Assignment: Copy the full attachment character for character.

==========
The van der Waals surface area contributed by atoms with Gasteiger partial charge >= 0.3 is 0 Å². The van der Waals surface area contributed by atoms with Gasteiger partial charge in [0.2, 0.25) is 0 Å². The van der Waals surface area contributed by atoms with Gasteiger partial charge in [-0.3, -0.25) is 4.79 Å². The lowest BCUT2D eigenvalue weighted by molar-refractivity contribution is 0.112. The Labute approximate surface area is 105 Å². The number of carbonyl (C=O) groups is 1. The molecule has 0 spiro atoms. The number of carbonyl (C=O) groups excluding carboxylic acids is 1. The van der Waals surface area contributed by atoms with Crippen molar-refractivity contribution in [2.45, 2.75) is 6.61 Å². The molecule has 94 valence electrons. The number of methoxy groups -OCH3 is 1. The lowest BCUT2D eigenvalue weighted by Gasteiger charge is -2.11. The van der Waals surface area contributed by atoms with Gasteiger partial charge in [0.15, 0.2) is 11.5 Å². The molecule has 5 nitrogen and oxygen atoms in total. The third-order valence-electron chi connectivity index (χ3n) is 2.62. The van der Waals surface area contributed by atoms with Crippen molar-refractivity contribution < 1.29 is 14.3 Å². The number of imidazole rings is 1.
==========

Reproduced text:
The van der Waals surface area contributed by atoms with Gasteiger partial charge >= 0.3 is 0 Å². The van der Waals surface area contributed by atoms with Gasteiger partial charge in [0.2, 0.25) is 0 Å². The van der Waals surface area contributed by atoms with Gasteiger partial charge in [-0.3, -0.25) is 4.79 Å². The lowest BCUT2D eigenvalue weighted by molar-refractivity contribution is 0.112. The Labute approximate surface area is 105 Å². The number of carbonyl (C=O) groups is 1. The molecule has 0 spiro atoms. The number of carbonyl (C=O) groups excluding carboxylic acids is 1. The van der Waals surface area contributed by atoms with Crippen molar-refractivity contribution in [2.45, 2.75) is 6.61 Å². The molecule has 94 valence electrons. The number of methoxy groups -OCH3 is 1. The lowest BCUT2D eigenvalue weighted by Gasteiger charge is -2.11. The van der Waals surface area contributed by atoms with Gasteiger partial charge in [0.15, 0.2) is 11.5 Å². The molecule has 5 nitrogen and oxygen atoms in total. The third-order valence-electron chi connectivity index (χ3n) is 2.62. The van der Waals surface area contributed by atoms with Crippen molar-refractivity contribution < 1.29 is 14.3 Å². The number of imidazole rings is 1.